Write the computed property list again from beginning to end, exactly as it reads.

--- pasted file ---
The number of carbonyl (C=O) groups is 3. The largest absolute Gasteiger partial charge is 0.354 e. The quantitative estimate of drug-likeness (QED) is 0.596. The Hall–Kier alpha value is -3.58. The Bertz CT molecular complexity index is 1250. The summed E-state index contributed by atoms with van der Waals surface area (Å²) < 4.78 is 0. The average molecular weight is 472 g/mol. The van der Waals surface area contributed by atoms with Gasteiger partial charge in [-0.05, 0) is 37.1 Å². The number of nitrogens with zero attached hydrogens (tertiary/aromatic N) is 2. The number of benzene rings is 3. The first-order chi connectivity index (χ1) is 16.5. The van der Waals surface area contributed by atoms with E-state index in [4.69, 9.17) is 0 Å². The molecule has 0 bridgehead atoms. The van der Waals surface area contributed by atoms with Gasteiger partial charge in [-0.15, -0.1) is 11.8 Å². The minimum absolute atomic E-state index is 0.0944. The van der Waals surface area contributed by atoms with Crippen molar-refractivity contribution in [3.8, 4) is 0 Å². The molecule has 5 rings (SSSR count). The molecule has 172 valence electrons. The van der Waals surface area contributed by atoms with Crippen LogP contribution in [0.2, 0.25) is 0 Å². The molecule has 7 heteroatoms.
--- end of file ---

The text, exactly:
The number of carbonyl (C=O) groups is 3. The largest absolute Gasteiger partial charge is 0.354 e. The quantitative estimate of drug-likeness (QED) is 0.596. The Hall–Kier alpha value is -3.58. The Bertz CT molecular complexity index is 1250. The summed E-state index contributed by atoms with van der Waals surface area (Å²) < 4.78 is 0. The average molecular weight is 472 g/mol. The van der Waals surface area contributed by atoms with Gasteiger partial charge in [-0.05, 0) is 37.1 Å². The number of nitrogens with zero attached hydrogens (tertiary/aromatic N) is 2. The number of benzene rings is 3. The first-order chi connectivity index (χ1) is 16.5. The van der Waals surface area contributed by atoms with E-state index in [4.69, 9.17) is 0 Å². The molecule has 0 bridgehead atoms. The van der Waals surface area contributed by atoms with Gasteiger partial charge in [-0.15, -0.1) is 11.8 Å². The minimum absolute atomic E-state index is 0.0944. The van der Waals surface area contributed by atoms with Crippen molar-refractivity contribution in [3.8, 4) is 0 Å². The molecule has 5 rings (SSSR count). The molecule has 172 valence electrons. The van der Waals surface area contributed by atoms with Crippen LogP contribution in [0.2, 0.25) is 0 Å². The molecule has 7 heteroatoms.